SUN VALLEY, Idaho — Tom Stenzel, president of the United Fresh Produce Association, couldn’t help using humor to describe what’s happening — or not happening — in Congress when he spoke to attendees at the Idaho Grower Shippers Association conference.
“Let me just give you five minutes of an update on what’s going on in Washington, D.C.,” Stenzel said Aug. 30, the last of the three-day convention.
“It’s a terrible place,” he said, eliciting laughter. “ … I guess that’s it.”
Stenzel said the polarity in both major political parties is such that the far left and far right factions have more in common than with moderates. This schism led Republican House leaders to split the farm bill’s agricultural and nutrition programs, to focus on cuts to the Supplemental Nutrition Assistance Program (food stamps).
“There’s very little interest in compromise, very little interest in getting things done for the country, and that’s not just on agricultural issues,” he said.
The farm bill, already extended by Congress, expires Sept. 30. Stenzel said with little time for the Senate and House to hammer out a new one it’s likely the current farm bill will be extended again.
That’s not a worst-case scenario, he said, citing specialty crop programs that don’t fall under the auspices of the farm bill: the fruit and vegetable snack program in schools, Specialty Crop Block Grants, school lunches and numerous research projects, including food safety initiatives.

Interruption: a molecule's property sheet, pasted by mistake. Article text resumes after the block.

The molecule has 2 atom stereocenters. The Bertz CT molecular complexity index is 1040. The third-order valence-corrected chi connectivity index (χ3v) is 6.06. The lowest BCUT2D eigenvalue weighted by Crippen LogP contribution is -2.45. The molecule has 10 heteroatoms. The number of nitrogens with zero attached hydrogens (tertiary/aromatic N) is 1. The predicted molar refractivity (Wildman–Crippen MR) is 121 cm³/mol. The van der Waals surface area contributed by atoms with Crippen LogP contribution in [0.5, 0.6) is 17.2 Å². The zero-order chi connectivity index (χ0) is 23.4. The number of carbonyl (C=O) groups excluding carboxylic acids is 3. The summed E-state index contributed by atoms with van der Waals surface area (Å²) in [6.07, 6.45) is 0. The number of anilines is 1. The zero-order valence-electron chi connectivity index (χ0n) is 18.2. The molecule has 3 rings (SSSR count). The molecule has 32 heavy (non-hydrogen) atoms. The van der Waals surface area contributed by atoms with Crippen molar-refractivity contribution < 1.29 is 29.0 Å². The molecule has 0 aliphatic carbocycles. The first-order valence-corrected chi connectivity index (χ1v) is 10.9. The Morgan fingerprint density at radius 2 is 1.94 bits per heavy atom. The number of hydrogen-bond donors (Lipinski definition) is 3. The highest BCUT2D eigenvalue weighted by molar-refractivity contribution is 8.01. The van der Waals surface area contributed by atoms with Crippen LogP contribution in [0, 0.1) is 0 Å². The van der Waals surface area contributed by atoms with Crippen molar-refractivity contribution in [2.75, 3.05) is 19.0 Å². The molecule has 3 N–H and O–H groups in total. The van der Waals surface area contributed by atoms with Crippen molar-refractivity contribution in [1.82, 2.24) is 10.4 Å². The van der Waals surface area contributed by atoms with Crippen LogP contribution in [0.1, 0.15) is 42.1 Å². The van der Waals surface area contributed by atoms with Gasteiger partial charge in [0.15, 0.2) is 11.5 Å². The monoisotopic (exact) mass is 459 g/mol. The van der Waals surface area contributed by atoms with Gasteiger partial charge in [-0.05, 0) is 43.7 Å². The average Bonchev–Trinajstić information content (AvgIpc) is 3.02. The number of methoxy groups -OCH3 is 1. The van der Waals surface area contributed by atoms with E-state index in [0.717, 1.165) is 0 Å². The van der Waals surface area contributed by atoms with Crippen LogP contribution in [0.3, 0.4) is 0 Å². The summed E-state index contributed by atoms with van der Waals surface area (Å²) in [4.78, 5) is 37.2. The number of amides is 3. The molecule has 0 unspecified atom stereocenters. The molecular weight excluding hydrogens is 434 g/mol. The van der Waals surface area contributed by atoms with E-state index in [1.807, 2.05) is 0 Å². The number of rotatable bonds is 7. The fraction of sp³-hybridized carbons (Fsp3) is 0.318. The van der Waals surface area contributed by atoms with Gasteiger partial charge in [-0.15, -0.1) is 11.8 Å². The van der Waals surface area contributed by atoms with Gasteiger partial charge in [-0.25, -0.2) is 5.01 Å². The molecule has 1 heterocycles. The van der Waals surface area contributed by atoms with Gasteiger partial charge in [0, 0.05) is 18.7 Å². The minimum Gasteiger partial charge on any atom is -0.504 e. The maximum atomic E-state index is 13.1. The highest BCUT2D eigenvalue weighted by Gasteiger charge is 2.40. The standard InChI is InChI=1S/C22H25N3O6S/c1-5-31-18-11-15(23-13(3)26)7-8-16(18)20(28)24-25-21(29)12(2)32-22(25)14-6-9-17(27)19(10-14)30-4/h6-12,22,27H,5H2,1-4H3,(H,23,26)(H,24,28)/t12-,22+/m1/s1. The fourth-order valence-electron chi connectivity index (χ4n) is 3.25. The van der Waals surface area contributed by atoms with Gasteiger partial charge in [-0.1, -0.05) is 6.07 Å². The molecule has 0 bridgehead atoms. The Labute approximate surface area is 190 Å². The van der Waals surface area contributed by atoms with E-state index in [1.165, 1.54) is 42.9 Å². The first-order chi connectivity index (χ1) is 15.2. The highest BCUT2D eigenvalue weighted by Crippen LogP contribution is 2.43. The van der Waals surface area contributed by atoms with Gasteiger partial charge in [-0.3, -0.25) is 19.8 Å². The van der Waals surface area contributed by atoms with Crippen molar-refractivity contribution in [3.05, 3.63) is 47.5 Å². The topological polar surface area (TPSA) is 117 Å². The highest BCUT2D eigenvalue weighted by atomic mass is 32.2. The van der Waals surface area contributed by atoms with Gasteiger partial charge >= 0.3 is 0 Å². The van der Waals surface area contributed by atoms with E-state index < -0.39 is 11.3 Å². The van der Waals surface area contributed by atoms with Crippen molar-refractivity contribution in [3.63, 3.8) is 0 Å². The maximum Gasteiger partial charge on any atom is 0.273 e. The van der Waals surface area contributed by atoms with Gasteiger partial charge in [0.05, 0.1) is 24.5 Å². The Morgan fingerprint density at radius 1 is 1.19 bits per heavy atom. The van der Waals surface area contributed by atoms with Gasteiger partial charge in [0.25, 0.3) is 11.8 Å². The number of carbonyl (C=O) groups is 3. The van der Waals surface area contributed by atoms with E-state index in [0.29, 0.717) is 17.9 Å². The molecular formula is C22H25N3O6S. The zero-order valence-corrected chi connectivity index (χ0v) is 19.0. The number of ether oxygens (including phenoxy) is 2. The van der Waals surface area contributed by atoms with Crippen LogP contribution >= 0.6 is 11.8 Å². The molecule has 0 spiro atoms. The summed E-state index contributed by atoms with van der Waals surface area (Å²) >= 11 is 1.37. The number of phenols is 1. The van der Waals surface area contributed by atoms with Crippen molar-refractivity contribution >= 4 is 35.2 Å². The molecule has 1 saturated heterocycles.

Ryan Krabill, senior director of legislative and regulatory affairs for the National Potato Council, spoke Aug. 29. Although the split farm bill complicates its passage, Krabill said a “fix” that allows potatoes to be included in feeding programs is included in the nutrition part of the bill.
“We’ve done all the work to get to a point if both (House and Senate) could pass something to get to the conference committee, we are confident that our fix will be in that final piece of legislation,” Krabill said.
Unfortunately, he said, Republicans and Democrats have opposite views about the food stamp budget, and it’s unlikely that a compromise can be reached by the end of September, with only eight legislative days in the month. Instead, Krabill said the bill will probably be extended again, and an updated version approved by the end of the year.
“The agriculture industry in the U.S. needs some sort of solution that will preserve the workforce that is already here,” Krabill said, “and also allow for a better program going forward than your H-2A program, which is a little clunky and slow to respond.”